“It’s not so much the person you are, but who you know,” one student said in Dov Fox’s 2004 book The Truth about Harvard.

“Athletes have a huge advantage. And a lot of it is based on wealth,” one graduate told The Atlantic in 2014.

The final clubs are most similar to Princeton’s “eating clubs” or Yale’s secret societies. Those organizations decided to go co-ed and add female members decades ago.

What is the current fight between final clubs and Harvard about?

The university has largely kept a hands-off position with the all-male final clubs since 1984. But the administration has ramped up its critical rhetoric under Dean Khurana, who took over in 2014. That pressure took on new force in light of a scathing task force report on sexual assault released in March.

The report found that 47 percent of women who participated in final club activities experience “non-consensual sexual contact.” The task force also explicitly condemned the “strong sense of sexual entitlement within male final clubs,” and recommended they add women.

“In our view, the very structure of the clubs — men in positions of power engaging with women in unequal and often on very sexual terms — speaks tellingly to the work ahead of us if we are to create an environment where all students, of all genders, can thrive,” the report said.

Final clubs—particularly the all-male ones—prove divisive on campus. In a 2013 survey by The Harvard Crimson‘s Flyby blog, 54 percent of respondents said the all-male final clubs have a negative or very negative social effect on campus.


Why don’t the final clubs allow women to join?

Two final clubs, Fox and Spee, voted to recruit and accept female members this fall. But the other six all-male groups have not been as willing to change.

Storey, as graduate board president of Porcellian, defended the final club’s “freedom of association,” and said that the club “is being used as a scapegoat for the sexual assault problem at Harvard,” he wrote.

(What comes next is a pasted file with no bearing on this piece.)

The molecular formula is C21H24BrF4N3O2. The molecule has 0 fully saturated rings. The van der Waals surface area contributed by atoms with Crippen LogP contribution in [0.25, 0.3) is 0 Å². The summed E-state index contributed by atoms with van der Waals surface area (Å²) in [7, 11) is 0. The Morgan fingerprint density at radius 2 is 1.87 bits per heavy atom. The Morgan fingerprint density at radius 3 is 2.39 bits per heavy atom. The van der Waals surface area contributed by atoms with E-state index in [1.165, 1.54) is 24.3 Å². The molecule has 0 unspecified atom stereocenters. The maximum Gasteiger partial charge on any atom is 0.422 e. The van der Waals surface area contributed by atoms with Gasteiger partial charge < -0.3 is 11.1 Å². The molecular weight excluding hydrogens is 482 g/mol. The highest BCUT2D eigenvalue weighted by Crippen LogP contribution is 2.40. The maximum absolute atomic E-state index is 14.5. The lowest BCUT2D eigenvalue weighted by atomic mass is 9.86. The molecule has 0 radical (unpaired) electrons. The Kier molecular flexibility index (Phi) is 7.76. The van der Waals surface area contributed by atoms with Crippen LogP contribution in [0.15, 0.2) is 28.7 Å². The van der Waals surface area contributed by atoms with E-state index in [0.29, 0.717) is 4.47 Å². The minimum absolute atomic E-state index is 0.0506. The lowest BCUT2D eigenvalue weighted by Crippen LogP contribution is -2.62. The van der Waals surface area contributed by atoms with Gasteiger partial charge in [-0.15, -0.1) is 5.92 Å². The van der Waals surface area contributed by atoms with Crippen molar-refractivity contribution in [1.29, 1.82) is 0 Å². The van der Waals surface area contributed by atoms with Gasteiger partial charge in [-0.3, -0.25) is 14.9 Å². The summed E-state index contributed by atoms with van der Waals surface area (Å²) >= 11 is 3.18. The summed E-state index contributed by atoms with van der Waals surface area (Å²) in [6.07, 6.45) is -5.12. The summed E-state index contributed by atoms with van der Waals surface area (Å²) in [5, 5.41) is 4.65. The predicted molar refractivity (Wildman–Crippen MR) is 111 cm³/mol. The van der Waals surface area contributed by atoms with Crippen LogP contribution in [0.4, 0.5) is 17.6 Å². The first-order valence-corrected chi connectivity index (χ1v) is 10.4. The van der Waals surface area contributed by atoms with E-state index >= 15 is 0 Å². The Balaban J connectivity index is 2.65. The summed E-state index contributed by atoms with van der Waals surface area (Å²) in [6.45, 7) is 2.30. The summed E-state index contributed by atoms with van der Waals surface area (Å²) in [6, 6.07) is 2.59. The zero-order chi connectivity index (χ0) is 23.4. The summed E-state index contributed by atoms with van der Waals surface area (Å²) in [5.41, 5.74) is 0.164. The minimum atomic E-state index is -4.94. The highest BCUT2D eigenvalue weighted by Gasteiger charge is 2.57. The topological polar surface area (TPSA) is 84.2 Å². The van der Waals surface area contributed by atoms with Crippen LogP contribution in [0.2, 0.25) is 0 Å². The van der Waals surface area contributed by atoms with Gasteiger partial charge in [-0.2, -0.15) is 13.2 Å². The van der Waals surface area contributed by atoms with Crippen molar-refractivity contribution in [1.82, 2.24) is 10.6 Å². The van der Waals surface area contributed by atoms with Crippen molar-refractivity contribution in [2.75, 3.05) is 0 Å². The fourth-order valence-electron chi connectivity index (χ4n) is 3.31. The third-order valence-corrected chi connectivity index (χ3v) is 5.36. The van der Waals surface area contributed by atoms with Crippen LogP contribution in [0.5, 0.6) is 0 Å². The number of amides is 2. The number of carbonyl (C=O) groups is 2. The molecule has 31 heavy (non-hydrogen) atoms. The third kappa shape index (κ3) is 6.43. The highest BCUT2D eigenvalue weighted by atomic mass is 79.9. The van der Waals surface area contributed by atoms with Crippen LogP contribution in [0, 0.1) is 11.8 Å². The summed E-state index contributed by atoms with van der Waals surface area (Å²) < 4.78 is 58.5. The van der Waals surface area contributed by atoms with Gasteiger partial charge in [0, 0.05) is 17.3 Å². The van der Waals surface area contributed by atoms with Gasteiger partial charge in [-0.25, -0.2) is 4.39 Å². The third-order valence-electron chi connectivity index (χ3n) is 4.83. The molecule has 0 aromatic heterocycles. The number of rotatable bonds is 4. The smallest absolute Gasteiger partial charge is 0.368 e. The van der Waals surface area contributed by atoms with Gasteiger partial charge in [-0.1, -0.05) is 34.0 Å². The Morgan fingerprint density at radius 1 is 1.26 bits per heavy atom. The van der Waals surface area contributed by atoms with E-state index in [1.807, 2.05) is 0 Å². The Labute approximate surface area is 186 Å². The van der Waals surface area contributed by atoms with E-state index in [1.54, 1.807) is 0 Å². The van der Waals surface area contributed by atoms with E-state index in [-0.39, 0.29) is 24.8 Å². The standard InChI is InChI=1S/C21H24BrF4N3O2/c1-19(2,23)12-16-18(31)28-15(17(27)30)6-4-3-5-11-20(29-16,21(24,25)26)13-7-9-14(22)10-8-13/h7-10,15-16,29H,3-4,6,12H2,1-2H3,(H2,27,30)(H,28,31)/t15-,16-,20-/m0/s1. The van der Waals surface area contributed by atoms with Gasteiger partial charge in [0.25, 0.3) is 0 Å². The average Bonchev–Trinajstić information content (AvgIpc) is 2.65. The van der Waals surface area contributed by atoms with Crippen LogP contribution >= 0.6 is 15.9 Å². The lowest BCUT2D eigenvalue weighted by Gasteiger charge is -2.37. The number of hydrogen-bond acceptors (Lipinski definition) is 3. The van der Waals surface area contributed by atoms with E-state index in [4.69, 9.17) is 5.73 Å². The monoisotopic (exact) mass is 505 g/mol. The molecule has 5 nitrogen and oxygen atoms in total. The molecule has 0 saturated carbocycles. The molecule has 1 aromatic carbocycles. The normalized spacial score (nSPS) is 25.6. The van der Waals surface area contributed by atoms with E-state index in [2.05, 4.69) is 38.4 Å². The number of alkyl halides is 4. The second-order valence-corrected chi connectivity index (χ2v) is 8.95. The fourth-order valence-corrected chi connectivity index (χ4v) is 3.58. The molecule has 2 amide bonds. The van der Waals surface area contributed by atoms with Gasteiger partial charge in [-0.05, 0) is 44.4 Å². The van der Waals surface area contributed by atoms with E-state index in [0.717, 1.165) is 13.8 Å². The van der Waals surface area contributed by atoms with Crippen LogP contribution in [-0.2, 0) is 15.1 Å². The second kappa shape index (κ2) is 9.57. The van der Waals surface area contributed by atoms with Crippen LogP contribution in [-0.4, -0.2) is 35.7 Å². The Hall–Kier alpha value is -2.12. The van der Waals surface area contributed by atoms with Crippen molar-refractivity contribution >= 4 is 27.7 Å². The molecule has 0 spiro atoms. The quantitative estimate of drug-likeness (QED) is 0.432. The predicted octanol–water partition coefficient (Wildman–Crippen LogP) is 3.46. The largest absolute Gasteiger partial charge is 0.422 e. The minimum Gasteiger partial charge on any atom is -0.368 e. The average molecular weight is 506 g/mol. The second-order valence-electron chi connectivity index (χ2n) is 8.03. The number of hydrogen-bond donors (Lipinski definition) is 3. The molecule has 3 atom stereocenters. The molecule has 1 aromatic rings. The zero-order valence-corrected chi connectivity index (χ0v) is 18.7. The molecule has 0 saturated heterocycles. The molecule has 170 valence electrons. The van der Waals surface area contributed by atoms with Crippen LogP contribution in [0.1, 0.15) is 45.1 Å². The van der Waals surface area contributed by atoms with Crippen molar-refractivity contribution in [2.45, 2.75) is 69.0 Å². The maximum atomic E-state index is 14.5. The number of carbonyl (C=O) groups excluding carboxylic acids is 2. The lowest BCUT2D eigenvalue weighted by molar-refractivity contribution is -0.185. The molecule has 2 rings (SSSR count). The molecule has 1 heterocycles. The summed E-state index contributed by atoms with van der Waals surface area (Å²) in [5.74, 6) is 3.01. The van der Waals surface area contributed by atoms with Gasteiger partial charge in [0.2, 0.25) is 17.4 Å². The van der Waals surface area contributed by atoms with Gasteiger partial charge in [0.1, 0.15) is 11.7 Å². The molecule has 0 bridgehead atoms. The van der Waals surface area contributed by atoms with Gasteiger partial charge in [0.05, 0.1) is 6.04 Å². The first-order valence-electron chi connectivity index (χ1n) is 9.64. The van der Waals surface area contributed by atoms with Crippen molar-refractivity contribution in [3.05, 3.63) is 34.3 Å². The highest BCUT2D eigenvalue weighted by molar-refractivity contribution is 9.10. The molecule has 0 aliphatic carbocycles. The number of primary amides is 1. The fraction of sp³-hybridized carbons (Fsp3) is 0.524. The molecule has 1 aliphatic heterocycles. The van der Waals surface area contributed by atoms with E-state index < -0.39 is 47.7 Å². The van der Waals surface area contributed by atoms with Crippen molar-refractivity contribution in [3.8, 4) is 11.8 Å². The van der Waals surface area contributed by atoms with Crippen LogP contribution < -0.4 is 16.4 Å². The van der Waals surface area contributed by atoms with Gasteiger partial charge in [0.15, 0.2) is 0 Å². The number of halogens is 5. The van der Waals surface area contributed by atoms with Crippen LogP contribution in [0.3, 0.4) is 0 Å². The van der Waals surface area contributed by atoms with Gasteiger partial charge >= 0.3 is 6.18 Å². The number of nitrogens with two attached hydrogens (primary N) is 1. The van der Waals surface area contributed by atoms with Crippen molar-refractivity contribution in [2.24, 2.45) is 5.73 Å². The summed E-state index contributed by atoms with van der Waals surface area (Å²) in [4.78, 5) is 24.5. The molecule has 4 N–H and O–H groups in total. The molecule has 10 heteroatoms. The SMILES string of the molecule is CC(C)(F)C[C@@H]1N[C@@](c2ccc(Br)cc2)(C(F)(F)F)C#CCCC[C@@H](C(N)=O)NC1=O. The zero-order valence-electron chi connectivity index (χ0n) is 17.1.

Storey also questioned whether a co-ed organization would decrease incidents of sexual assaults.

“Given our policies, we are mystified as to why the current administration feels that forcing our club to accept female members would reduce the incidence of sexual assault on campus,” Storey wrote. “Forcing single gender organizations to accept members of the opposite sex could potentially increase, not decrease the potential for sexual misconduct.”

Storey has since apologized for that comment.

Richard Porteus, the graduate board president of Fly club, argued to The Washington Post that it would be “illiberal” to force students not to join some associations.

“The dean will develop policies that will discriminate against students that in their private life exercise their right of association,” Porteus said. “It would be possible for students who enroll in Harvard to join the Nazi party or the Ku Klux Klan, [but not] Harvard final clubs.”

Or, as an article in Harvard’s satirical group Satire V explains: “Club of Wealthy, White Men Comes Out in Support of Status Quo.”

What’s next for the final clubs?

Dean Khurana set Friday, April 15 as the date that he’d like to hear from final clubs if they plan to go co-ed. Although the school has not outlined what would happen after that deadline, Khurana reportedly floated the possibility that final club members would be banned from holding leadership positions on campus or winning fellowships, the Crimson reports.